Hiking events

Swollen fingers while hiking? Here’s how to fix it

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I have chronic circulation issues – it doesn’t take long for my extremities to turn purple and icy cold – so I’m always on the defensive when it comes to exercise-related hand and foot care. While hiking, my fingers sometimes swell and stiffen, feeling like “sausage fingers”. There is no specific cause for this phenomenon; Swollen hands and fingers are your body’s response to the physical stressors that come with hiking. Here are some of the reasons they might get stiff and swollen on the trail, along with tips on how to fix them.

Expansion of blood vessels

On the trail, your blood flows primarily to your heart, lungs and leg muscles, which means your hands don’t get as much blood as usual. This can lead to swollen fingers as your blood vessels open wide to let in as much blood as possible.

The fix: While hiking, note if you do anything to restrict blood flow to your hands, such as keeping your fists closed for long periods of time or arching your back. According to Dr. Edward Laskowski, skier, hiker, cyclist, mountaineer, and co-director of the Mayo Clinic Sports Medicine Center, there are several things you can do to relieve swollen hand symptoms when they occur:

  • Remove tight jewelry (rings, bracelets, etc.) and loosen your watch strap before hiking. If you forgot, you can use sunscreen or lip balm to help the rings slide on swollen fingers. Or, save yourself the trouble and opt for these anti-puff silicone rings.
  • Rotate your arm in large circles forward and backward as you walk.
  • Stretch your fingers and clench your fists several times throughout the hike to promote circulation.

Hiking with trekking poles helps keep your hands moving and reduces the risk of swollen fingers. (Photo: Cavan Images via Getty Images)

Tight backpack straps

Blood carries oxygen from your heart and throughout your body, but anything that gets in the way of that flow can cause blood to pool in your hands. A backpack strap that’s too tight prevents blood from getting from your shoulder to the rest of your body. Think of it like when you crimp or step on a pipe; it blocks the regular flow of water. This fluid imbalance leads to peripheral edema: the swelling of your lower legs and hands because something has interrupted the regular flow of fluids in your body.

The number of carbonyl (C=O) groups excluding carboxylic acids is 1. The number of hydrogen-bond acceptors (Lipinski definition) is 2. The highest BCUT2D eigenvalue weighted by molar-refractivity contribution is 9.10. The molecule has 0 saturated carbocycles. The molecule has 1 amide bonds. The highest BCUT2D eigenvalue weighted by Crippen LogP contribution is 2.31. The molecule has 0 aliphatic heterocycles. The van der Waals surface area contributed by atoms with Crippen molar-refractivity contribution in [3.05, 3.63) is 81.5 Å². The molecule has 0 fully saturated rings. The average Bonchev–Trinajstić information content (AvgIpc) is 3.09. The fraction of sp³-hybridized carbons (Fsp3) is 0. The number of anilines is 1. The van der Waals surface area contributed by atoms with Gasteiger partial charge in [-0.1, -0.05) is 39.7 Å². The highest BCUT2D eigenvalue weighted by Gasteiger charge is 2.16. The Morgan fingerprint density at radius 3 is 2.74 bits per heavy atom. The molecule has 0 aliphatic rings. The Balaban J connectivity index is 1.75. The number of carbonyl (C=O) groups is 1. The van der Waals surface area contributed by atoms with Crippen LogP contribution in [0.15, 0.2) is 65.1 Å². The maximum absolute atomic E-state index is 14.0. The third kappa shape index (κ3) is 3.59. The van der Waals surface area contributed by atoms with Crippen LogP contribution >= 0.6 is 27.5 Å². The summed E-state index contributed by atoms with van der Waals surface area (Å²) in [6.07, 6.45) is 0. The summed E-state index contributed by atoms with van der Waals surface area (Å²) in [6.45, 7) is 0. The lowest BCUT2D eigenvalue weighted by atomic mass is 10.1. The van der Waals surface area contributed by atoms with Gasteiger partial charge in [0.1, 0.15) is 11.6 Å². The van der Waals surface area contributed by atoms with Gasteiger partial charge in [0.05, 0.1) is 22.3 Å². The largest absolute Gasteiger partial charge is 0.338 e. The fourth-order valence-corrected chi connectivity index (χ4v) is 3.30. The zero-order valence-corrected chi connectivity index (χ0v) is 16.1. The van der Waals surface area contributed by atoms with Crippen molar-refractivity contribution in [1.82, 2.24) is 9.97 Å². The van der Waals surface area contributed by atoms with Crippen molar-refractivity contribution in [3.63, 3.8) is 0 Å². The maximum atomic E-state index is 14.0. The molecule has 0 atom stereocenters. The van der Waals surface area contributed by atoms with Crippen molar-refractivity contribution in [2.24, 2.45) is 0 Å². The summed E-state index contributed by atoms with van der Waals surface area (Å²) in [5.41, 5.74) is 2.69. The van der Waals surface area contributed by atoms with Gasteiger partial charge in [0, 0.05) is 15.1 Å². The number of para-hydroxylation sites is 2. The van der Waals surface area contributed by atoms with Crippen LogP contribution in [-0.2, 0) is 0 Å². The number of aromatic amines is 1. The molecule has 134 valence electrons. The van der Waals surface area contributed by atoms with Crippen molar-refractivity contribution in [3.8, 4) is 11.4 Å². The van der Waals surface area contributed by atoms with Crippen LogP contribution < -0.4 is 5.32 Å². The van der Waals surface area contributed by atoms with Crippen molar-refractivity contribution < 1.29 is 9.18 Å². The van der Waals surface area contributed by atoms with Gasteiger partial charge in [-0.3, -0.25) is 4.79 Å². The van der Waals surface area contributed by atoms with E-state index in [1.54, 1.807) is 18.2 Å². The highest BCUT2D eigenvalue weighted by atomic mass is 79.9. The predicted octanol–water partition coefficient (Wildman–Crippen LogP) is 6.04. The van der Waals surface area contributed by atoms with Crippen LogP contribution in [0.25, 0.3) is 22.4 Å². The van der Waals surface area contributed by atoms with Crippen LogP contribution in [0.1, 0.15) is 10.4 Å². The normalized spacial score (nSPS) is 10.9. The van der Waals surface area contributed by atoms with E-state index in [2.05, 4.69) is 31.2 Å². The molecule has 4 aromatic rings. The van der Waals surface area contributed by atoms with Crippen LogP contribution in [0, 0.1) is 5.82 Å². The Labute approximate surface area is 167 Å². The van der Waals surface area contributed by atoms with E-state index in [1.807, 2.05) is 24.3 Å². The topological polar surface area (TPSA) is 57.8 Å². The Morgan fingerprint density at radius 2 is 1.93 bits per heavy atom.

The fix: No need to stress. Your hands will start to taper back to normal once you’ve finished hiking. If you experience discomfort while hiking, use Dr. Laskowski’s advice above.

Before hitting the trails, learn how to prepare your backpack and carry it correctly. For night hikes, it should not exceed 20% of your body weight, and for day hikes, keep it below 10%. Use your belt to evenly distribute the weight of the bag instead of putting all the pressure on your shoulders and chest. If you are unsure of weight distribution or pack fit, visit your nearest outdoor retailer and have your backpack fitted for you.

Then get out your trekking poles. They help prevent swelling as they keep your arms moving and promote better circulation throughout the body. Keeping your arms hanging by your sides as you ascend inhibits circulation. If your pack is heavy, using poles helps shift the weight off your shoulders with each step.

Asian woman drinking water from plastic bottle while hiking
Symptoms of hyponatremia can look a lot like dehydration, so some hikers mistakenly drink more water and make the problem worse. (Photo: Boy_Anupong via Getty Images)


Sometimes endurance athletes such as hikers and marathon runners accidentally dilute their body’s sodium levels when they drink too much water without adding salt. Low sodium levels mean that your body’s water levels increase and your cells expand. Swelling is one symptom, but it’s not the most important or the most dangerous, since hyponatremia causes nausea, headaches, confusion and fatigue. This one is serious: if you feel nauseous, confused, or unreasonably tired, seek medical attention immediately.

The fix: It depends on the severity of the condition. In mild cases, you should reduce your fluid intake. Christopher Tedeschi, an associate professor of emergency medicine at Columbia University and a columnist for Backpacker, says there’s no one-size-fits-all solution to hydration, but there are universal ground rules that all the world should follow: “Instead of drinking as much water as you can, use common sense.” Drink if you are thirsty. Salty snacks are helpful along the way if you drink plenty of water on hot days. If you experience nausea, headaches, brain fog, or muscle cramps while hiking, you may need an IV electrolyte or specific medication.

Menstrual hormones

If coping with your period wasn’t fun enough, your rapidly changing hormones during PMS could also cause your fingers and hands to swell. Fluid retention is a common symptom that people deal with in the days leading up to the period itself.

The fix: Track how you feel throughout your menstrual cycle. If you’re reporting swollen hands and fingers at home, take precautions if you’re hiking the trails during PMS or around the time in your cycle when these symptoms appear.